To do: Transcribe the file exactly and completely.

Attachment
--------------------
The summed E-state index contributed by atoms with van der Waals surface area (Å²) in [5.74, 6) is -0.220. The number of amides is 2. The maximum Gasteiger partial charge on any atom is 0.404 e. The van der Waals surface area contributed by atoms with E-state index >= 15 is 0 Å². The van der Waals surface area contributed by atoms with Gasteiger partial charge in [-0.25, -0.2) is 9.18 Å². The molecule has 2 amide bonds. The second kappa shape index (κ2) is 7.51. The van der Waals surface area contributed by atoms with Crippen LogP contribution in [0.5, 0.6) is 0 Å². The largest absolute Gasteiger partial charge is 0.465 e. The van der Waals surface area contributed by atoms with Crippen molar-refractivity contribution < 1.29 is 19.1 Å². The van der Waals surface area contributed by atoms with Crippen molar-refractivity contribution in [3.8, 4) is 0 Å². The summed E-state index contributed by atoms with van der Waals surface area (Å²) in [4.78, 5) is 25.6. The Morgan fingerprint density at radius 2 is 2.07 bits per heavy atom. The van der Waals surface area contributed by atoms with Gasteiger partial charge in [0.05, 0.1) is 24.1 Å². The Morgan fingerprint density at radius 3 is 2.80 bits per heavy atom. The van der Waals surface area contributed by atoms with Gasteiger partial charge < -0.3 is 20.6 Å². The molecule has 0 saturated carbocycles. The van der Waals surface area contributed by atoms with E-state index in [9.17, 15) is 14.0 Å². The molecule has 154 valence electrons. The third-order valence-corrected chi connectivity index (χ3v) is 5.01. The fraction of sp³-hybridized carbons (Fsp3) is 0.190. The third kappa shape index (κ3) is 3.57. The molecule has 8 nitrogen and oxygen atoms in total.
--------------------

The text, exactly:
The summed E-state index contributed by atoms with van der Waals surface area (Å²) in [5.74, 6) is -0.220. The number of amides is 2. The maximum Gasteiger partial charge on any atom is 0.404 e. The van der Waals surface area contributed by atoms with E-state index >= 15 is 0 Å². The van der Waals surface area contributed by atoms with Gasteiger partial charge in [-0.25, -0.2) is 9.18 Å². The molecule has 2 amide bonds. The second kappa shape index (κ2) is 7.51. The van der Waals surface area contributed by atoms with Crippen LogP contribution in [0.5, 0.6) is 0 Å². The largest absolute Gasteiger partial charge is 0.465 e. The van der Waals surface area contributed by atoms with Crippen molar-refractivity contribution < 1.29 is 19.1 Å². The van der Waals surface area contributed by atoms with Crippen molar-refractivity contribution in [3.8, 4) is 0 Å². The summed E-state index contributed by atoms with van der Waals surface area (Å²) in [4.78, 5) is 25.6. The Morgan fingerprint density at radius 2 is 2.07 bits per heavy atom. The van der Waals surface area contributed by atoms with Gasteiger partial charge in [0.05, 0.1) is 24.1 Å². The Morgan fingerprint density at radius 3 is 2.80 bits per heavy atom. The van der Waals surface area contributed by atoms with Gasteiger partial charge < -0.3 is 20.6 Å². The molecule has 0 saturated carbocycles. The van der Waals surface area contributed by atoms with E-state index in [9.17, 15) is 14.0 Å². The molecule has 154 valence electrons. The third-order valence-corrected chi connectivity index (χ3v) is 5.01. The fraction of sp³-hybridized carbons (Fsp3) is 0.190. The third kappa shape index (κ3) is 3.57. The molecule has 8 nitrogen and oxygen atoms in total.